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Case report
peer-reviewed

Colovesical Fistula As An Uncommon Presentation Of Metastatic Lung Cancer



Abstract

Colovesical fistula is an atypical communication between the colon and the bladder. The most common causes of colovesical fistula are diverticulitis, inflammatory bowel disease, lymphoma and complication from radiation therapy. Patients with colovesical fistula present with recurrent urinary tract infections (UTI), dysuria, frequency, abdominal pain, pneumaturia, faecaluria, and hematuria. We present a case of a patient with stage IV lung adenocarcinoma presented with abdominal pain, dysuria, and faecaluria who was found to have a colovesical fistula. Although colovesical fistula may be sequelae of advanced colon or bladder cancer, it is a very uncommon presentation of metastatic cancer from distant sites. Our case is the first to show that colovesical fistula may present from metastatic lung adenocarcinoma. Clinical awareness of this very unusual presentation of metastatic cancer can lead to faster diagnosis and treatment, possibly minimizing excessive use of antibiotics.

Introduction

Colovesical fistula is an atypical communication between the lumen of the colon and the bladder. Most commonly, a colovesical fistula is formed as a result of diverticulitis which comprises approximately 60% of cases, colorectal cancer is responsible for around 20% of cases, inflammatory bowel diseases comprising nearly 10% of cases, less frequent etiologies include appendicitis, radiation therapy, and trauma [1]. Patients with colovesical fistula classically present with pneumaturia, fecaluria, recurrent urinary tract infections (UTI), dysuria, frequency, or passage of urine rectally. The fistulas most commonly will form a communication entering through the dome of the bladder representing approximately 60% of the cases. The posterior wall and trigone occur less frequently at around 30% and 10% respectively [1].

Non-small cell lung carcinoma (NSLC) is the most common form of lung cancer, and is broken down into 3 subtypes including adenocarcinoma, squamous cell carcinoma, and large cell carcinoma. Approximately 50% of all newly diagnosed lung cancers have distant metastasis at presentation [2]. The most common sites of metastatic disease in patients with lung cancer include brain, liver, adrenal glands, and bones [3-4] .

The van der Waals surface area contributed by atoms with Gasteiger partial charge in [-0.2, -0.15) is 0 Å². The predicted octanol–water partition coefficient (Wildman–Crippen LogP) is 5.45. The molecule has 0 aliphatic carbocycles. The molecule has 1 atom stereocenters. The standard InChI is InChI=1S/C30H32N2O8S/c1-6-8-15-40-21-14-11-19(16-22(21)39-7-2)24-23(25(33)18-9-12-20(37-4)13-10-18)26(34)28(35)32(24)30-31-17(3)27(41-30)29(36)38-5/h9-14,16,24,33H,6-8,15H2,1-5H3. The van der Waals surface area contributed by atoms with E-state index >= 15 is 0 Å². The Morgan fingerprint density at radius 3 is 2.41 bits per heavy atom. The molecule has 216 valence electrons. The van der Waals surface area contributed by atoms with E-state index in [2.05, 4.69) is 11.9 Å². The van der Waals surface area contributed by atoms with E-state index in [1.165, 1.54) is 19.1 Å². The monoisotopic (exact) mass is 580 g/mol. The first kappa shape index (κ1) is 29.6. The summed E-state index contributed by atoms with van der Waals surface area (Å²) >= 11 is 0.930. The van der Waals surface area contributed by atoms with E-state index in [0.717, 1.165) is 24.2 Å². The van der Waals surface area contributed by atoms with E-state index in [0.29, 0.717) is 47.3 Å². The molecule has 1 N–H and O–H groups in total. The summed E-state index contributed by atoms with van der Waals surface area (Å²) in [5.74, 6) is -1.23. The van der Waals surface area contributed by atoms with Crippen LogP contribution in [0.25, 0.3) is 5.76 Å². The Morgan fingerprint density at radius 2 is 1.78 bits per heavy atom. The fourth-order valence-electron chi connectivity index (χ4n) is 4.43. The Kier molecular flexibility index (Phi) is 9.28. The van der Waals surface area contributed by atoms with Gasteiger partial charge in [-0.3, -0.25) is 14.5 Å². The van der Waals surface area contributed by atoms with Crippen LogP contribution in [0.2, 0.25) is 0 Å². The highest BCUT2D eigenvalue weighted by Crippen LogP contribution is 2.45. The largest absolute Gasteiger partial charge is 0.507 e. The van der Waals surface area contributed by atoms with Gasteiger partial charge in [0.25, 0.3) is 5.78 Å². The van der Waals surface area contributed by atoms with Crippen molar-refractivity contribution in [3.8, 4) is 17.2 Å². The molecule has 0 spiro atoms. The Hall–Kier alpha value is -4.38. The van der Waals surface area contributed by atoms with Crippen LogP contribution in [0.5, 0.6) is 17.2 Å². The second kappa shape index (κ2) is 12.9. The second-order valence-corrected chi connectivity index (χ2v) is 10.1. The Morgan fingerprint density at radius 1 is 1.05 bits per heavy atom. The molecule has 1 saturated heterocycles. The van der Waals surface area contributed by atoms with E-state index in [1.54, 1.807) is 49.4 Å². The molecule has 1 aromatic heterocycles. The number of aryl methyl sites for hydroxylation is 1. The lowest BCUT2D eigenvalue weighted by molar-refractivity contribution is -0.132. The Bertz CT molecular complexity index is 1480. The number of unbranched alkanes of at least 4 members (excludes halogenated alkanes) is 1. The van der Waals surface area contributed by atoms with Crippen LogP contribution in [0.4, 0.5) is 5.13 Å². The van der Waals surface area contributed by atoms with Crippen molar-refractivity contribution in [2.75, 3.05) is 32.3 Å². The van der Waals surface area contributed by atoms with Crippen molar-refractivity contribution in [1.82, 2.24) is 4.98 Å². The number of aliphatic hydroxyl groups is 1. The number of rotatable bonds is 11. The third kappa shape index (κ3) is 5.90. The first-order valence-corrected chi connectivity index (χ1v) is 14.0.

Case Presentation

Patient is a 79 year-old man with history of hypertension and coronary artery disease initially presented for evaluation of a palpable right neck mass with associated symptoms of dyspnea on exertion and 36lb weight loss. Workup revealed stage 4 adenocarcinoma with negative anaplastic lymphoma kinase (ALK), c-ros oncogene 1 (ROS1), epidermal growth factor mutation (EGFR) and positive for programmed death-ligand 1 (PD-L1). Positron emission tomography/computed tomography (PET/CT) revealed disease mostly restricted to the thoracic area, but there was also dense hypermetabolic activity with mural thickening in the sigmoid colon of unclear significance. Patient refused nivolumab systemic therapy and was treated with palliative radiation therapy to his right neck mass, right hilum and mediastinum with good palliative response.

Two weeks after radiation therapy, patient presented to the hospital with dysuria, fecaluria and abdominal pain which did not improve after taking a course of antibiotics. CT of the abdomen and pelvis revealed a colovesical fistula between the sigmoid colon and bladder, large mesenteric lymph node just above the sigmoid colon mass and wall thickening in the sigmoid colon (Figure 1). 

 

Cystoscopy revealed edematous mucosa and exudation of feculent material from the fistula site. Sigmoidoscopy revealed a fistula in the distal to mid sigmoid colon about 25 cm from dentate line and a 3 cm area of extrinsic compression.

Patient was taken to surgery for resection of colovesical fistula mass, sigmoidectomy with colostomy, drainage of the intraabdominal abscess and repair of a complicated bladder fistula. Pathology of the tumor revealed metastatic poorly differentiated lung adenocarcinoma with an associated colovesical fistula and extensive lymphovascular invasion. Comparison of resected colovesical fistula mass to primary lung cancer biopsy showed similar morphology by Haemotoxylin and Eosin staining (H&E) and lung cancer specific thyroid transcription factor-1 (TTF1) marker consistent with the colovesical fistula mass being metastatic lung cancer (Figures 2A-D). 

Discussion

Our case is the first in the literature to show that colovesical fistula can develop from a lung cancer metastasis. Our patient did not have evidence of diverticulitis or inflammatory bowel disease on colonoscopy or pathological evaluation, ruling out these common causes of colovesical fistulas. He does not have any history of radiation to the abdomen or pelvis.